Those opposed to the Hotel Limitation Measure – Measure B, are lavishing their criticism on the prospect of unintended consequences. In acts of pure speculation, they proffer a list of the unintended consequences, displaying an uncanny ability to forecast the future as they see it. Miraculously, global warming and hair loss have not yet made their list.
Of course, the Hotel Limitation Measure has one major intended consequence, namely stopping the creation of big hotels. Everyone, critics included, seem to agree on this point; measure B stops big hotels. From there, however, forecasts vary. Those of us who support limiting the size of new hotels see positive outcomes, and those who oppose the idea only see negative ones. Such is politics and difference of opinion.
What gets no discussion from opponents, however, are the unintended consequences of doing nothing, which is what they suggest. One assumes the intended consequence of doing nothing is the “self-regulation” of the marketplace, which is a far cry from doing nothing. Doing nothing is a form of doing, make no mistake about it. We used to call this “laissez faire” back in the days when French expressions were popular, “letting things be.” It’s a quaint notion tied to a slower, less technological time where local decisions stayed local. Today’s world is altogether different, and the interrelated effects of what gets done spread far, wide and quickly.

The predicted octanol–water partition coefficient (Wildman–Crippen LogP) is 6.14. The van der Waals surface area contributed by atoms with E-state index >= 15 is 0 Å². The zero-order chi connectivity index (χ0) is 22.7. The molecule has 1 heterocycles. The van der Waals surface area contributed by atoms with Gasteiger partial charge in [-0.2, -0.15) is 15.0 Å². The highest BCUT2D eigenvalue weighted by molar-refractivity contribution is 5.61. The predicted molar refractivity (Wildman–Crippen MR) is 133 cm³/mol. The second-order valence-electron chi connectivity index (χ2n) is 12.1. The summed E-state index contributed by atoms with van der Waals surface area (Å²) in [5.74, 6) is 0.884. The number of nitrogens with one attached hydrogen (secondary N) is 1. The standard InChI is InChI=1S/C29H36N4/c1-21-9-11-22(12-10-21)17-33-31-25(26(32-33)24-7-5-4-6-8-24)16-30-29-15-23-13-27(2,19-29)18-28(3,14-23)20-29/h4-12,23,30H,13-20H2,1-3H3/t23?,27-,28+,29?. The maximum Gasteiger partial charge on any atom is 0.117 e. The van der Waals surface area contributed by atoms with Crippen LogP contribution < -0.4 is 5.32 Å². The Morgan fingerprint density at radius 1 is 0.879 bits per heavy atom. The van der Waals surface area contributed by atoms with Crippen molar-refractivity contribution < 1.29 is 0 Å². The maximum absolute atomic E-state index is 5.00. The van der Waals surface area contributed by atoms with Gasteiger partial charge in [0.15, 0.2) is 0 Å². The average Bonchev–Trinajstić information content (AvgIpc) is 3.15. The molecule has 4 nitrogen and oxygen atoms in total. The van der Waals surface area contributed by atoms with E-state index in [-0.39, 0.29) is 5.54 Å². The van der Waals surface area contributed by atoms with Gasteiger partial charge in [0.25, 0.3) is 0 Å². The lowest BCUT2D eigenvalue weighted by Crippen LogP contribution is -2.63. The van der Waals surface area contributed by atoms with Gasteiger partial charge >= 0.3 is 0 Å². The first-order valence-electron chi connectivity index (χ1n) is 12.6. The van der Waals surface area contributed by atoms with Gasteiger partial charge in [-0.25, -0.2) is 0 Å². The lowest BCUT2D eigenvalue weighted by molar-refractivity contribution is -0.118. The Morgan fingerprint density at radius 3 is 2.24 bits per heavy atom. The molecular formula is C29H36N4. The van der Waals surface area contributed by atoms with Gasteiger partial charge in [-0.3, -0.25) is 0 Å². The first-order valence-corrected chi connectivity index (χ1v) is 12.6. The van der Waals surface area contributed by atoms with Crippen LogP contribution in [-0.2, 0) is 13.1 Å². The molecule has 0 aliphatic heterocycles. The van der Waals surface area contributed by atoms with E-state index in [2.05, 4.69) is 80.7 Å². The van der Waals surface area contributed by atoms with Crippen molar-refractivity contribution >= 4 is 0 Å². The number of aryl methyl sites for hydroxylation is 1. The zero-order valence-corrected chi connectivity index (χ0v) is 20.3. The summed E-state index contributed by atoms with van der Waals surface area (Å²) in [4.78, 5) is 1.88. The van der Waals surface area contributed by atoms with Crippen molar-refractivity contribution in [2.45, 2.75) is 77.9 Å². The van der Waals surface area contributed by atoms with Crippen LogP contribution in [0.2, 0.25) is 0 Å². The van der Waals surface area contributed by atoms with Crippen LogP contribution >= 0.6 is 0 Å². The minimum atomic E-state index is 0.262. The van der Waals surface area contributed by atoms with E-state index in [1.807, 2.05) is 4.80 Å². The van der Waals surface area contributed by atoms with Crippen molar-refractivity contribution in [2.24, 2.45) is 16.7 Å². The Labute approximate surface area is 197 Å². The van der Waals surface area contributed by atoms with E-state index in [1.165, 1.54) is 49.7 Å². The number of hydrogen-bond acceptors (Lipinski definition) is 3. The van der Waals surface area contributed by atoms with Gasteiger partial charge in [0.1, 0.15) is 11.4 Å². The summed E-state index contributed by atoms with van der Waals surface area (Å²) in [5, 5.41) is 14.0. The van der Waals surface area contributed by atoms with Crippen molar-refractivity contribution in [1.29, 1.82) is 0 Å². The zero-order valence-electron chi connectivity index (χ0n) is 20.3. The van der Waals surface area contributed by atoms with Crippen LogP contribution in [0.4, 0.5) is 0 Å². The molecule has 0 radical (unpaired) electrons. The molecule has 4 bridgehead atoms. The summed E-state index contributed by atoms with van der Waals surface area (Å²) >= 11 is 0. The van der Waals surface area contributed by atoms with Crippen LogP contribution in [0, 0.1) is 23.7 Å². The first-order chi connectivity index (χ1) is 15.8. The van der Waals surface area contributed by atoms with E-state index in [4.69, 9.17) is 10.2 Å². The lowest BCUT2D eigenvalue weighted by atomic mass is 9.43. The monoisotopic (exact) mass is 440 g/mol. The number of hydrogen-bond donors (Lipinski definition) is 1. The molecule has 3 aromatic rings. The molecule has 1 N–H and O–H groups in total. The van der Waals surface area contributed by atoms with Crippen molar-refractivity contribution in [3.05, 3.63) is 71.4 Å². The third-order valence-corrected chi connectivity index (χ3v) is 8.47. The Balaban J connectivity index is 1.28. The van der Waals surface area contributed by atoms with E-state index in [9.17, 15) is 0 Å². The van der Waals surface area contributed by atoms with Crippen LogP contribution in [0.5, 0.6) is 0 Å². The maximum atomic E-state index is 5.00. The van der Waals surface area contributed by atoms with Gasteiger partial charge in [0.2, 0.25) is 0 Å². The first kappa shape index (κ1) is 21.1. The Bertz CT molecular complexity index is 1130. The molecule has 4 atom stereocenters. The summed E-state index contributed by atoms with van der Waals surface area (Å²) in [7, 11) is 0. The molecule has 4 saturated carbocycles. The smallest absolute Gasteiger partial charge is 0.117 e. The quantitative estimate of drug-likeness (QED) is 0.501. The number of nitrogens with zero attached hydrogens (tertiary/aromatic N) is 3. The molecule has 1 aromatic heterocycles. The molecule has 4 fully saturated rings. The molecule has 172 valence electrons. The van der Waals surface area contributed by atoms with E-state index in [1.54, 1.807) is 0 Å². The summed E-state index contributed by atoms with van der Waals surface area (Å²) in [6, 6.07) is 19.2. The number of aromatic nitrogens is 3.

We needn’t look far to see what happens when as a society we pursue the policy of doing nothing; we end up in a terrible mess. We endlessly repeat the behaviors that are problematic, hoping that outcomes will change and be better over time. I think it was Einstein who called this particular approach to problem solving “insanity.” We look back at what’s happened and shake our heads and wonder how we let things happen. We let go of the traditions, the history and the meaning of what binds us together and retreat into our personal caves and cocoons for comfort. Outside our doors the world gets dirtier, the water less pure, the poor get poorer, the rich get richer. None of this is intended, of course.
Those who warn of unintended consequences might as well argue that any intention whatsoever is misguided, any policy problematic, no solution workable. They are making a case for being asleep while awake, turning off and tuning out. Such views are nihilistic; it’s no wonder anti-depressants are the most prescribed drugs in America. They neither trust others, nor themselves to actually engage with the world, only the larger abstract notion of “the system,” be it the free-market, politics as usual, unfettered individual initiative or silent acquiescence.
The problem is that the world no longer can tolerate “doing nothing” and this applies to the City of Sonoma, as well, not to mention the Valley and the County as a whole. As a region we are addicted to tourist dollars, and have otherwise become numb. In our imaginings we believe tourism is a magic lantern with a genie that answers all wishes. But relying on tourism is relying on the “trickle-down” system of economics, that old saw from the Reagan era. Hotel taxes have become so important we are now hostage to them, and that reliance has blinded us to both its hidden costs and vulnerability. Yet another set in the unintended consequences of doing nothing.